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FastBoot is a library for rendering Ember.js applications in Node.js.

For more information about FastBoot, see, the Ember CLI addon that's a prerequisite for developing FastBoot apps.

To serve server-rendered versions of your Ember app over HTTP, see the FastBoot App Server.

FastBoot requires Node.js v4 or later.


const FastBoot = require('fastboot');
let app = new FastBoot({
  distPath: 'path/to/dist',
  // optional boolean flag when set to true does not reject the promise if there are rendering errors (defaults to false) 
  resilient: <boolean>,
  sandbox: 'path/to/sandbox/class', // optional sandbox class (defaults to vm-sandbox) 
  sandboxGlobals: {...} // optional map of key value pairs to expose in the sandbox 
app.visit('/photos', options)
  .then(result => result.html())
  .then(html => res.send(html));

In order to get a dist directory, you will first need to build your Ember application, which packages it up for using in both the browser and in Node.js.

Additional configuration

app.visit takes a second parameter as options above which a map and allows to define additional optional per request configuration:

  • resilient: whether to reject the returned promise if there is an error during rendering. If not defined, defaults to the app's resilient setting.
  • html: the HTML document to insert the rendered app into. Uses the built app's index.html by default.
  • metadata: per request meta data that is exposed in the app via the fastboot service.
  • shouldRender: boolean to indicate whether the app should do rendering or not. If set to false, it puts the app in routing-only. Defaults to true.
  • disableShoebox: boolean to indicate whether we should send the API data in the shoebox. If set to false, it will not send the API data used for rendering the app on server side in the index.html. Defaults to false.
  • destroyAppInstanceInMs: whether to destroy the instance in the given number of ms. This is a failure mechanism to not wedge the Node process

Build Your App

To get your Ember.js application ready to both run in your user's browsers and run inside the FastBoot environment, run the Ember CLI build command:

$ ember build --environment production

(You will need to have already set up the Ember CLI FastBoot addon. For more information, see the FastBoot quickstart.)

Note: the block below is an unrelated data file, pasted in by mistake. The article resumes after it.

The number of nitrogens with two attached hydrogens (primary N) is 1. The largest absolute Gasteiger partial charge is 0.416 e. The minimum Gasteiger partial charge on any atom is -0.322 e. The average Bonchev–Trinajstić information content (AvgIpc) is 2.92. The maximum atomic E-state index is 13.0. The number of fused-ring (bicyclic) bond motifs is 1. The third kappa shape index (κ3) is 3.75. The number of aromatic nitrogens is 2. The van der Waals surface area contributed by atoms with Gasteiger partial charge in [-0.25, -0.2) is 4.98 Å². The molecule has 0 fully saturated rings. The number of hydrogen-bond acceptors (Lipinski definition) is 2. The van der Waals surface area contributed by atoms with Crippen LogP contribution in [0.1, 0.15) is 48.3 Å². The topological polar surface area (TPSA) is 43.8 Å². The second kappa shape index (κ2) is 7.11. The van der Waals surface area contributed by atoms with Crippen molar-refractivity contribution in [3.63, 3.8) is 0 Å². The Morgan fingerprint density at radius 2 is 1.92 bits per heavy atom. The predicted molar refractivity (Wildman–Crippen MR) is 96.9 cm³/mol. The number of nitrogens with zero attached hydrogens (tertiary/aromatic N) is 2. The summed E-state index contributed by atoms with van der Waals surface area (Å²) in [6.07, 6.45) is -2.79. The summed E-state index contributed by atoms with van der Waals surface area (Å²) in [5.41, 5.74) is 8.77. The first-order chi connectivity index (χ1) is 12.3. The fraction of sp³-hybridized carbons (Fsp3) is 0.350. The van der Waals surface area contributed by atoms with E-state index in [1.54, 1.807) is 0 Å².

Once this is done, you will have a dist directory that contains the multi-environment build of your app. Upload this file to your FastBoot server.

Command Line

You can start a simple HTTP server that responds to incoming requests by rendering your Ember.js application using the FastBoot App Server


Run fastboot with the DEBUG environment variable set to fastboot:* for detailed logging.

The Shoebox

You can pass application state from the FastBoot rendered application to the browser rendered application using a feature called the "Shoebox". This allows you to leverage server API calls made by the FastBoot rendered application on the browser rendered application. Thus preventing you from duplicating work that the FastBoot application is performing. This should result in a performance benefit for your browser application, as it does not need to issue server API calls whose results are available from the Shoebox.

The contents of the Shoebox are written to the HTML as strings within <script> tags by the server rendered application, which are then consumed by the browser rendered application.

This looks like:

<script type="fastboot/shoebox" id="shoebox-main-store">
{"data":[{"attributes":{"name":"AEC Professionals"},"id":106,"type":"audience"},
{"attributes":{"name":"Emerging Professionals"},"id":116,"type":"audience"},
{"attributes":{"name":"Independent Voters"},"id":2801,"type":"audience"},
{"attributes":{"name":"Prospective Members"},"id":131,"type":"audience"},